Bobby Bobak

Multi-disciplinary engineer, designer and a tinkerer.

Manchester, UK

Remote Result type

Asynchronous API requests are an essential part of modern app development, and handling the state of these requests is critical to providing a seamless user experience.

In Swift, the Result type is a powerful tool for modeling the success or failure of these requests. However, sometimes it's necessary to also model a "loading" state in addition to the success and failure states.

To accomplish this, we can create a custom RemoteResult enum that extends Result and includes a loading case:

enum RemoteResult<Success, Failure> where Failure: Error {
	case loading
	case success(Success)
	case failure(Failure)

This allows us to model the state of an API request as either loading, success, or failure. We can then use this custom RemoteResult type to represent the result of an asynchronous API request.

To make it easier to convert between Result and RemoteResult, we can add an extension to initialize it from a given result value:

extension RemoteResult {
	init(_ result: Result<Success, Failure>) {
		switch result {
		case let .success(data):
				self = .success(data)
		case let .failure(error):
				self = .failure(error)

Now, we can use RemoteResult to represent the state of an asynchronous API request in SwiftUI. For example, let's say we have a ViewModel that makes an API request and updates its state accordingly:

class ViewModel: ObservableObject {
	@Published var artists: RemoteResult<[String], Error> = .loading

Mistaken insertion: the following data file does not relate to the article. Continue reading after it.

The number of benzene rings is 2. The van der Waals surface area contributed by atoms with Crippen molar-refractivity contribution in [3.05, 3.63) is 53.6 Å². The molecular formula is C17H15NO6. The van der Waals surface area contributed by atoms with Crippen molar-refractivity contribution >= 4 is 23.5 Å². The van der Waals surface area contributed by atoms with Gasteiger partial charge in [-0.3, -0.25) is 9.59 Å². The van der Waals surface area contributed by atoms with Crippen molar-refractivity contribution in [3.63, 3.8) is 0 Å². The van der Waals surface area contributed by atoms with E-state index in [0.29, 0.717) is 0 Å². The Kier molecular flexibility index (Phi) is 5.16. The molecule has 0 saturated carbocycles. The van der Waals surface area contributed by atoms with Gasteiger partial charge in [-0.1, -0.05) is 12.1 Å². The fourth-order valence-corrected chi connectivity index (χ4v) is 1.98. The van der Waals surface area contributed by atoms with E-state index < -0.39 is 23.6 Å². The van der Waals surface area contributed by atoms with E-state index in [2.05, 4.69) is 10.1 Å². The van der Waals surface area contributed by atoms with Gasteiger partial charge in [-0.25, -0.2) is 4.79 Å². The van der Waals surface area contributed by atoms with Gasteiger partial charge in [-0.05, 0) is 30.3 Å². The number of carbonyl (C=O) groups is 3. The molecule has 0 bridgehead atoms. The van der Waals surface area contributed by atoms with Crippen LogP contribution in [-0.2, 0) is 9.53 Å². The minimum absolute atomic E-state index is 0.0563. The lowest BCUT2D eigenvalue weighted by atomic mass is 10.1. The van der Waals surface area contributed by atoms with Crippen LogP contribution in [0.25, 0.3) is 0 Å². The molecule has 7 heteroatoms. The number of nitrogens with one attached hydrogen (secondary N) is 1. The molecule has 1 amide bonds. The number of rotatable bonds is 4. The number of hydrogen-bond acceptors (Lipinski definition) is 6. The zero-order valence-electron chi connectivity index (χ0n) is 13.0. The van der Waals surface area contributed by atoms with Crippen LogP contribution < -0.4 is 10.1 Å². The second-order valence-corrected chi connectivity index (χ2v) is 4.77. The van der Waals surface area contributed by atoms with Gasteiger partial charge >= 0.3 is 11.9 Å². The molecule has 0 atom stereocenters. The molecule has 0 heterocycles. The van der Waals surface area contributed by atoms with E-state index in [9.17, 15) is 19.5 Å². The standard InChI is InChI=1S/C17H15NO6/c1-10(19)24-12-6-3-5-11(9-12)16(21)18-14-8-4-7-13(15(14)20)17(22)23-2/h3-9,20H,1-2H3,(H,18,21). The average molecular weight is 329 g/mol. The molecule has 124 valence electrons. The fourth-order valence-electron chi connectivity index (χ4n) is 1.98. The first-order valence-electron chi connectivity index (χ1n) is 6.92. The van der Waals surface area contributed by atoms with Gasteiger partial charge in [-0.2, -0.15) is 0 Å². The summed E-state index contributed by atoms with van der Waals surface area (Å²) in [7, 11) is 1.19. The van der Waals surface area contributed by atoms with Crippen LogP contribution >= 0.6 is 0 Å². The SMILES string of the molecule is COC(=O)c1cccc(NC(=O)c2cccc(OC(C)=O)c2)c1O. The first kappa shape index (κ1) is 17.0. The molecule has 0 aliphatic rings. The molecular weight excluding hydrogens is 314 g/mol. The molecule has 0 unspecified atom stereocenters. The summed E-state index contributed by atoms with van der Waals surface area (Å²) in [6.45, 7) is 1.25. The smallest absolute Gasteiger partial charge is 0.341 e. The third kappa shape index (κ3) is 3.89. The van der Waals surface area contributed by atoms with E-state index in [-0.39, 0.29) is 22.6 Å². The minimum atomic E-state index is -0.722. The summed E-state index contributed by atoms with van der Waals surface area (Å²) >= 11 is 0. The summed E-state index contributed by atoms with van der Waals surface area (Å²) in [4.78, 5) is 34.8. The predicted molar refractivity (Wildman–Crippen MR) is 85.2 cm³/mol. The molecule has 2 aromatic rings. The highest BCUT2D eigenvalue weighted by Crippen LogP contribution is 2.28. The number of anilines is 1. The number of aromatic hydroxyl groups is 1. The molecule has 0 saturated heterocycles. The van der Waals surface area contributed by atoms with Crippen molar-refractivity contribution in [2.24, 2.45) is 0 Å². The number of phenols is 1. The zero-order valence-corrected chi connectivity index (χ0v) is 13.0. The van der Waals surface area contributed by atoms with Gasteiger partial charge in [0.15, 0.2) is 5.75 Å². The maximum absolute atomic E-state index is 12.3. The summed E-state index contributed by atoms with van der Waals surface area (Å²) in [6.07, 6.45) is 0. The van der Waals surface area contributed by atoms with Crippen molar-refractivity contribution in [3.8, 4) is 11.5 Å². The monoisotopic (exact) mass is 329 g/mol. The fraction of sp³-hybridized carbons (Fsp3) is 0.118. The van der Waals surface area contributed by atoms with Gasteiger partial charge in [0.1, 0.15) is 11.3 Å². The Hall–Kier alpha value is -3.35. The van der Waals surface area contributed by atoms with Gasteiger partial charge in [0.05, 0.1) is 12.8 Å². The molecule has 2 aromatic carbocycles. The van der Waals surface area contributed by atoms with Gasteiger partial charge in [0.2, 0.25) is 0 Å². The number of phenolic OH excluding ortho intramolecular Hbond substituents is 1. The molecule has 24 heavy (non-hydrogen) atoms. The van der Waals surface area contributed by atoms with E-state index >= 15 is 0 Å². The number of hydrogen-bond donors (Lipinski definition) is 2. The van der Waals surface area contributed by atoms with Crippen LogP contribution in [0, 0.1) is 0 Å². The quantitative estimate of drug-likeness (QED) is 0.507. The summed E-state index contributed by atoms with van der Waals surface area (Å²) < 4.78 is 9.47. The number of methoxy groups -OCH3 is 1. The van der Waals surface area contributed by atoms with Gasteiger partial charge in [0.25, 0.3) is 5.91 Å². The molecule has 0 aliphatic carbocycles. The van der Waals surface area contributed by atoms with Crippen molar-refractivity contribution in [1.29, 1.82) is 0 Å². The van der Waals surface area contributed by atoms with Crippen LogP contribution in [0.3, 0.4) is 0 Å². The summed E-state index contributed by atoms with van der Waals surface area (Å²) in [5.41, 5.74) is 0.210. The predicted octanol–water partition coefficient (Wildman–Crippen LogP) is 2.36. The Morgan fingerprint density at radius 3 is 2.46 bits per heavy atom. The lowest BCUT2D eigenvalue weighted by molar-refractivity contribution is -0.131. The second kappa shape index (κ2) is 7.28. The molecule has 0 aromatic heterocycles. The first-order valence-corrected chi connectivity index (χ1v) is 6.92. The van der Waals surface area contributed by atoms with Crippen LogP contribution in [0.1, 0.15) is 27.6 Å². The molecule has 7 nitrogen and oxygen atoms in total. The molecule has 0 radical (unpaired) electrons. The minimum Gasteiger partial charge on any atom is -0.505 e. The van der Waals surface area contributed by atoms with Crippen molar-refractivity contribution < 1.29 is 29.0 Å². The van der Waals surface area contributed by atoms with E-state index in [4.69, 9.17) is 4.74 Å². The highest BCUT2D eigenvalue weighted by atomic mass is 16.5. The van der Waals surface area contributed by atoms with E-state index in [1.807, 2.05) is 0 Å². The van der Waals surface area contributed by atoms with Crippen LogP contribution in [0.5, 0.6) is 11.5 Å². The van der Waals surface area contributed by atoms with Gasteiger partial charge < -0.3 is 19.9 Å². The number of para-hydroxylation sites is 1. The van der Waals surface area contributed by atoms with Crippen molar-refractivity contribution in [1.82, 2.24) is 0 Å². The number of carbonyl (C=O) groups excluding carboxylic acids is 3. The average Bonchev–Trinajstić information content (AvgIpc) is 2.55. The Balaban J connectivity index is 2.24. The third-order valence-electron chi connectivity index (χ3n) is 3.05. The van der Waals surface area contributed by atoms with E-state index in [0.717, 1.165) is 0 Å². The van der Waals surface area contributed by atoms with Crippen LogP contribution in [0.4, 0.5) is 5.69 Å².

@MainActor func fetchData() async {
		artists = .loading

		self.artists = RemoteResult(await fetchDataFromAPI())

In this example, fetchData sets the artists to .loading, makes an API request, and updates artists to the result of the request. We can then use this ViewModel in a SwiftUI view to display the state of the API request:

struct ContentView: View {
	@ObservedObject var viewModel = ViewModel()

	var body: some View {
		switch viewModel.artists {
		case .loading:
		case let .success(data):
			List(data, id: \.self) { item in
		case let .failure(error):
		.task {
			await viewModel.fetchData()

In this view, we use a switch statement to handle each possible state of the API request. When remoteResult is .loading, we display a ProgressView. When it's .success, we display a list of items. When it's .failure, we display an error message. We also call fetchData when the view appears to trigger the API request.

By using a custom RemoteResult type with a loading state, we can more accurately model the state of asynchronous API requests in Swift. This allows us to provide a better user experience by displaying loading indicators and error messages, and by updating the UI when the request completes successfully.

In conclusion, using a custom RemoteResult type with a loading state can improve the way we handle asynchronous API requests in Swift. By modeling the state of these requests more accurately, we can provide a better user experience and make our apps more reliable.